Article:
Two-thirds of participants reported at least one ACE; 81%-98% of respondents who had experienced one ACE reported at least one additional ACE (median: 87%). The presence of one ACE significantly increased the prevalence of having additional ACEs, elevating the adjusted odds by 2 to 17.7 times (median: 2.8). The observed number of respondents with high ACE scores was notably higher than the expected number under the assumption of independence of ACEs (p <.0001), confirming the statistical interrelatedness of ACEs.

CONCLUSIONS:

The study provides strong evidence that ACEs are interrelated rather than occurring independently. Therefore, collecting information about exposure to other ACEs is advisable for studies that focus on the consequences of a specific ACE. Assessment of multiple ACEs allows for the potential assessment of a graded relationship between these childhood exposures and health and social outcomes.
PMID:
 
15261471
 
[PubMed - indexed for MEDLINE]

Growing up with parental alcohol abuse: exposure to childhood abuse, neglect, and household dysfunction.

Abstract

OBJECTIVE:

This study is a detailed examination of the association between parental alcohol abuse (mother only, father only, or both parents) and multiple forms of childhood abuse, neglect, and other household dysfunction, known as adverse childhood experiences (ACEs).

METHOD:

A questionnaire about ACEs including child abuse, neglect, household dysfunction, and exposure to parental alcohol abuse was completed by 8629 adult HMO members to retrospectively assess the relationship of growing up with parental alcohol abuse to 10 ACEs and multiple ACEs (ACE score).

RESULTS:

Compared to persons who grew up with no parental alcohol abuse, the adjusted odds ratio for each category of ACE was approximately 2 to 13 times higher if either the mother, father, or both parents abused alcohol (p < 0.05). For example, the likelihood of having a battered mother was increased 13-fold for men who grew up with both parents who abused alcohol (OR, 12.7; 95% CI: 8.4-19.1). For almost every ACE, those who grew up with both an alcohol-abusing mother and father had the highest likelihood of ACEs. The mean number of ACEs for persons with no parental alcohol abuse, father only, mother only, or both parents was 1.4, 2.6, 3.2, and 3.8, respectively (p < .001).

CONCLUSION:

Although the retrospective reporting of these experiences cannot establish a causal association with certainty, exposure to parental alcohol abuse is highly associated with experiencing adverse childhood experiences. Improved coordination of adult and pediatric health care along with related social and substance abuse services may lead to earlier recognition, treatment, and prevention of both adult alcohol abuse and adverse childhood experiences, reducing the negative sequelae of ACEs in adolescents and adults.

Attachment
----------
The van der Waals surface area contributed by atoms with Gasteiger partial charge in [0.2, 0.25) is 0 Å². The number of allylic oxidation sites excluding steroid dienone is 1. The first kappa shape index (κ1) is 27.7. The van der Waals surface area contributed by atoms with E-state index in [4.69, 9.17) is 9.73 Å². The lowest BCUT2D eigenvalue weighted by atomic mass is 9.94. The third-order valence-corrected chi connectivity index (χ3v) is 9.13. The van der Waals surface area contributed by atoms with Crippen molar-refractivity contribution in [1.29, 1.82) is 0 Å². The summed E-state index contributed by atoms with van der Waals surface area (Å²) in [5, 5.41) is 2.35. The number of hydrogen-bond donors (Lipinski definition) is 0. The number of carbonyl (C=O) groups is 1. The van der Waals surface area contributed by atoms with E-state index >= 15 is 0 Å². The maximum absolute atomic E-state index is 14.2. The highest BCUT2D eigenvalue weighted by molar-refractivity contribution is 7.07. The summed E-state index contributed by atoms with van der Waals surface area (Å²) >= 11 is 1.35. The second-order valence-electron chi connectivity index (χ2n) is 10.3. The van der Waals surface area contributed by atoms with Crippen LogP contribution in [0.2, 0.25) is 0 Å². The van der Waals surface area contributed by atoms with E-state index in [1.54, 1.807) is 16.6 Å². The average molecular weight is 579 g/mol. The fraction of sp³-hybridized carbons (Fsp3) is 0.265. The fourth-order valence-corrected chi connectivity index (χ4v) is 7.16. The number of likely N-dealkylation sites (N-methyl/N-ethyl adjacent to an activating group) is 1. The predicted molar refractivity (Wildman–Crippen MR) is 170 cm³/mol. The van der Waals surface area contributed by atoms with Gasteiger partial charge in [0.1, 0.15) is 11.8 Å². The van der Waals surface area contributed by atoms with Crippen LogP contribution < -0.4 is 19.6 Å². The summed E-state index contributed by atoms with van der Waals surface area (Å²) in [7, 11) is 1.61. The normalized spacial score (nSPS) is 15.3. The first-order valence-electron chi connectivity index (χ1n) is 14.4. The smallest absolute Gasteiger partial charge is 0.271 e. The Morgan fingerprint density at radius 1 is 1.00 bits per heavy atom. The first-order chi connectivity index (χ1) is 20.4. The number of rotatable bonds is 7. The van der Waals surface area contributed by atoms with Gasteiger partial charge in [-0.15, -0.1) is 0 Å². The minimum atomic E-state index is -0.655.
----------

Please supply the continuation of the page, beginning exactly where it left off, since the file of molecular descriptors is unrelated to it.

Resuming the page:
PMID:
 
11814159
 
[PubMed - indexed for MEDLINE]

Childhood residential mobility and multiple health risks during adolescence and adulthood: the hidden role of adverse childhood experiences.

Abstract

BACKGROUND:

Throughout US history, US society has been characterized by its high degree of residential mobility. Previous data suggest a relationship between mobility and increased health risk, but this relationship might be confounded by unmeasured adverse childhood experiences (ACEs).

OBJECTIVES:

To examine the relationship of childhood residential mobility to health problems during adolescence and adulthood and to determine how much these apparent relationships may result from underlying ACEs.

DESIGN, SETTING, AND PARTICIPANTS:

Retrospective cohort study of 8116 adults who completed a survey that included childhood residential mobility, ACEs (childhood abuse, childhood neglect, and household dysfunction), and multiple health problems.

MAIN OUTCOME MEASURES:

Number of childhood residential moves and number of ACEs (ACE score) were assessed for relationships to depressed affect, attempted suicide, alcoholism, smoking, early sexual initiation, and teenaged pregnancy.

RESULTS:

After adjustment for demographic variables, the risk of high residential mobility during childhood (> or = 8 moves) was 1.7- to 3.1-fold for each ACE, and increased with the number of ACEs. Compared with respondents who never moved, the odds of health risk for respondents with high mobility during childhood ranged from 1.3 (for smoking) to 2.5 (for suicide). However, when the number of ACEs was entered into multivariate models, the relationship between mobility and health problems was greatly reduced.

CONCLUSIONS:

Adverse childhood experiences are strongly associated with frequent residential mobility. Moreover, the apparent relationship between childhood mobility and various health risks is largely explained by ACEs. Thus, previous studies showing a relationship between residential mobility and negative outcomes were likely confounded by unmeasured ACEs.
PMID:
 
16330731
 
[PubMed - indexed for MEDLINE]